Mikko-Olavi Seppälä & Riitta Seppälä: Aale Tynni. Hymyily, kyynel, laulu [Aale Tynni. A smile, a tear, a song]
Aale Tynni. Hymyily, kyynel, laulu
[Aale Tynni. A smile, a tear, a song]
Helsinki: WSOY, 2013. 488 pp., ill.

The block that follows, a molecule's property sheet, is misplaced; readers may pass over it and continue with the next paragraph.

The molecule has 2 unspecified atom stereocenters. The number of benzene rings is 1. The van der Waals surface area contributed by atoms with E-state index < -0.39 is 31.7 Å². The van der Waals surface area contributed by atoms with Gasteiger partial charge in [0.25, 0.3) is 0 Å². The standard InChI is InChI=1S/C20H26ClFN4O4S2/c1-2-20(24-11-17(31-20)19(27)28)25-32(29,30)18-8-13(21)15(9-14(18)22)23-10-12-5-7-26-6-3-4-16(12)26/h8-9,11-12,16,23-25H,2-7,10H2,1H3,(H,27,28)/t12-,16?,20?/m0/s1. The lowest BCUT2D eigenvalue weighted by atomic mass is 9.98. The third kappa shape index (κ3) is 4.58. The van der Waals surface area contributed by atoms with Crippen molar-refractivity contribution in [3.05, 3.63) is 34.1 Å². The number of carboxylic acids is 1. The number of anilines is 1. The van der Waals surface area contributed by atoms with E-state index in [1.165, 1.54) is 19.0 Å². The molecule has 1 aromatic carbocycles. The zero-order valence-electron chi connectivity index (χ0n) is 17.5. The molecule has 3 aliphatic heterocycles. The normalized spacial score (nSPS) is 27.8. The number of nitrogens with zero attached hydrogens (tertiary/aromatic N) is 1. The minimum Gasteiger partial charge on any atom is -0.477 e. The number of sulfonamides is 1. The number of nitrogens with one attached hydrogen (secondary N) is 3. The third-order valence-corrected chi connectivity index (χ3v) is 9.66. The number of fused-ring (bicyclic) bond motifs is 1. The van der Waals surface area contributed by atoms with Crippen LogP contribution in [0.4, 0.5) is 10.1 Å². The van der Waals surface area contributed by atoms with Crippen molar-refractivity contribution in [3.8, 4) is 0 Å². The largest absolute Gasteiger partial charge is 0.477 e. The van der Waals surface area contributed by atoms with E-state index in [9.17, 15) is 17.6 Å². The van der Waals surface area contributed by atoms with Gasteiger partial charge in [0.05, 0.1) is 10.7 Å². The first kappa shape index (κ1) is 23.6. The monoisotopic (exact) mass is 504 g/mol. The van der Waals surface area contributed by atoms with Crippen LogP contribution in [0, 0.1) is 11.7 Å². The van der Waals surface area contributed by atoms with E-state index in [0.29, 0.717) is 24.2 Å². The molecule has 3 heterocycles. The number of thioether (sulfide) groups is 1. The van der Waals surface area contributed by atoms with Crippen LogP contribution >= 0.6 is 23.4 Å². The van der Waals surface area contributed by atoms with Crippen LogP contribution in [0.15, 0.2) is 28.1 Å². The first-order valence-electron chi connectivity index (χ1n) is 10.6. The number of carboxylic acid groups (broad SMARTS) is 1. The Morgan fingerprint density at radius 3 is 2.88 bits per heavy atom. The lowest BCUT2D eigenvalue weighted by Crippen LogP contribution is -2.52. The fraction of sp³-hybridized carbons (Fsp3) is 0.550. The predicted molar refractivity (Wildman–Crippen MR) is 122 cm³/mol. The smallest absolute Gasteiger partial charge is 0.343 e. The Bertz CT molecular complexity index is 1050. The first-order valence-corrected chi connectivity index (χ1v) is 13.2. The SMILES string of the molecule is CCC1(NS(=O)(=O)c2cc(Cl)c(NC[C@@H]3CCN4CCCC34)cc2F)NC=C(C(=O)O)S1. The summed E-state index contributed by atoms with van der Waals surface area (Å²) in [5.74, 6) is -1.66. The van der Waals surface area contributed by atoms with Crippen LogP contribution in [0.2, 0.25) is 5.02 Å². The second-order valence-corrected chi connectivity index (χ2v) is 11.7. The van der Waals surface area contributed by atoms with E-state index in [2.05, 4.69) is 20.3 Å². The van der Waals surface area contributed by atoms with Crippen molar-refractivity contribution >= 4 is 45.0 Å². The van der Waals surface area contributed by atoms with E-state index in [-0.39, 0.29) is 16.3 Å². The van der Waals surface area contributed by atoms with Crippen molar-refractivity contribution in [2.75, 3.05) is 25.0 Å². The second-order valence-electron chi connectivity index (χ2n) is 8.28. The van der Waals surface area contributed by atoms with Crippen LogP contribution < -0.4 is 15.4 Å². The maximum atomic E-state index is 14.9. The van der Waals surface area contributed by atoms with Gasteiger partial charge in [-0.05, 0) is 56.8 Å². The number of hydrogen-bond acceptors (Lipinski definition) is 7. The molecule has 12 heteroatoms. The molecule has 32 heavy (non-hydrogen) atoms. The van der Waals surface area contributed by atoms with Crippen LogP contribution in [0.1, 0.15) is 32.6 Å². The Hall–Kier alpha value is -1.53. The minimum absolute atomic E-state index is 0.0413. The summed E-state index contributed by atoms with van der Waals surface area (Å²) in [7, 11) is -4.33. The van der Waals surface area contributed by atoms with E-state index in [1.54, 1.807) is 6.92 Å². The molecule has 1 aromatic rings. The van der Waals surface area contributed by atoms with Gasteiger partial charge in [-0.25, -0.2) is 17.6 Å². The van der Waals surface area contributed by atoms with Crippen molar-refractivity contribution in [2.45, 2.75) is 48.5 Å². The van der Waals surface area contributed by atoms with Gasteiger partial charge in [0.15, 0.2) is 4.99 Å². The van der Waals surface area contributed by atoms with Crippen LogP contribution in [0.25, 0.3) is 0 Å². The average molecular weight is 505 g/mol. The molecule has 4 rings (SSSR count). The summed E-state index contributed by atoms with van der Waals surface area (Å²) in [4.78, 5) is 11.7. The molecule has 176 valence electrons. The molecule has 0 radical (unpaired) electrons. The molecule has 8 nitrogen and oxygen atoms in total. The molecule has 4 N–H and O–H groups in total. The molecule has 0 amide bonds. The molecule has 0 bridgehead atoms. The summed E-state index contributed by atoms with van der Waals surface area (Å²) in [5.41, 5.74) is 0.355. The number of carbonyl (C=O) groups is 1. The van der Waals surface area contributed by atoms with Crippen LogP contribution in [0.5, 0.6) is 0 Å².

The poet, author and translator Aale Tynni (1913–1997), an Ingrian Finn who came to Finland as a refugee after the First World War in 1919, published 15 collections of poetry between 1938 and 1987. Among her translations are works by Ibsen, Shakespeare, Yeats and Racine. This extensive biography, compiled and written by Tynni’s daughter Riitta Seppälä and her grandson, historian Mikko-Olavi Seppälä, is an in-depth, lively portrait of a poet who, in her time, was both admired and criticised for her choices of form and content. Tynni felt that classical metrical tradition was closest to her, and patriotism was one of her themes; however, in the postwar years the freedom of rhythm of Finnish modernism began to flourish, and politics also gained strength in the literary world. In 1948 Tynni won the gold medal for literature in the – rather bizarre and short-lived – art competitions at the Summer Olympics in London with her poem ‘Laurel of Hellas’. Tynni experienced dramatic turns in her personal life; she underwent a prolonged divorce from her first husband who bitterly fought it. Two of her three children committed suicide in adulthood. She was finally free to marry the widowed poet Martti Haavio (aka P. Mustapää) in 1960, a marriage of soulmates that lasted until Haavio’s death in 1973.
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